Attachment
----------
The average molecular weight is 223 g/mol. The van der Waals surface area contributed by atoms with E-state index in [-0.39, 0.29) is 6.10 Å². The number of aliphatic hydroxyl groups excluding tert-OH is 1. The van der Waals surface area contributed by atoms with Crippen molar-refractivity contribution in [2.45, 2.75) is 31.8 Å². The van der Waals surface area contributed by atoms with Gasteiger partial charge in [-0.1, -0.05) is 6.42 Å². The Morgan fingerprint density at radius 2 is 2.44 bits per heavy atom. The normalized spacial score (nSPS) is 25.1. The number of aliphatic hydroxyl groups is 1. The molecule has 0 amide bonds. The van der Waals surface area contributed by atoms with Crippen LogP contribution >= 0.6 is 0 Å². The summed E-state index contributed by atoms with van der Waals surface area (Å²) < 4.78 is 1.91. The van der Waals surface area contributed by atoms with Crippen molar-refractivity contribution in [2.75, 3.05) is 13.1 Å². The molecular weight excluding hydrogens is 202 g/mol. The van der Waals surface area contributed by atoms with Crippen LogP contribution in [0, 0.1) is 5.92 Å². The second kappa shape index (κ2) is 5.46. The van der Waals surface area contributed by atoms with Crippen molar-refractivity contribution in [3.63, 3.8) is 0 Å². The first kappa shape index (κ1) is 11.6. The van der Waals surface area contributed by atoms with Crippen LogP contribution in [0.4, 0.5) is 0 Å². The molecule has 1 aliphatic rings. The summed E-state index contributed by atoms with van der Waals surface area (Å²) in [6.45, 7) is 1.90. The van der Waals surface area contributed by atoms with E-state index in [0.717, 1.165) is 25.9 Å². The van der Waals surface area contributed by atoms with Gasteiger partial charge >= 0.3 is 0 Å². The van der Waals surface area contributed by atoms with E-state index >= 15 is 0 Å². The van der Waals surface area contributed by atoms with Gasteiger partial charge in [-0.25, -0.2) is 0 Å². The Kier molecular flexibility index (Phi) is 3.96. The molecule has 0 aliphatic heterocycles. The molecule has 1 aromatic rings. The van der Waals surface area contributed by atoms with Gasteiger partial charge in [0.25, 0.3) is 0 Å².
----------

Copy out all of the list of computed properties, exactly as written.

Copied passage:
The average molecular weight is 223 g/mol. The van der Waals surface area contributed by atoms with E-state index in [-0.39, 0.29) is 6.10 Å². The number of aliphatic hydroxyl groups excluding tert-OH is 1. The van der Waals surface area contributed by atoms with Crippen molar-refractivity contribution in [2.45, 2.75) is 31.8 Å². The van der Waals surface area contributed by atoms with Gasteiger partial charge in [-0.1, -0.05) is 6.42 Å². The Morgan fingerprint density at radius 2 is 2.44 bits per heavy atom. The normalized spacial score (nSPS) is 25.1. The number of aliphatic hydroxyl groups is 1. The molecule has 0 amide bonds. The van der Waals surface area contributed by atoms with Crippen LogP contribution >= 0.6 is 0 Å². The summed E-state index contributed by atoms with van der Waals surface area (Å²) < 4.78 is 1.91. The van der Waals surface area contributed by atoms with Crippen molar-refractivity contribution in [2.75, 3.05) is 13.1 Å². The molecular weight excluding hydrogens is 202 g/mol. The van der Waals surface area contributed by atoms with Crippen LogP contribution in [0, 0.1) is 5.92 Å². The second kappa shape index (κ2) is 5.46. The van der Waals surface area contributed by atoms with Crippen molar-refractivity contribution in [3.63, 3.8) is 0 Å². The first kappa shape index (κ1) is 11.6. The van der Waals surface area contributed by atoms with Crippen LogP contribution in [0.4, 0.5) is 0 Å². The molecule has 1 aliphatic rings. The summed E-state index contributed by atoms with van der Waals surface area (Å²) in [6.45, 7) is 1.90. The van der Waals surface area contributed by atoms with E-state index in [0.717, 1.165) is 25.9 Å². The van der Waals surface area contributed by atoms with Gasteiger partial charge >= 0.3 is 0 Å². The van der Waals surface area contributed by atoms with E-state index >= 15 is 0 Å². The van der Waals surface area contributed by atoms with Gasteiger partial charge in [-0.25, -0.2) is 0 Å². The Kier molecular flexibility index (Phi) is 3.96. The molecule has 0 aliphatic heterocycles. The molecule has 1 aromatic rings. The van der Waals surface area contributed by atoms with Gasteiger partial charge in [0.25, 0.3) is 0 Å².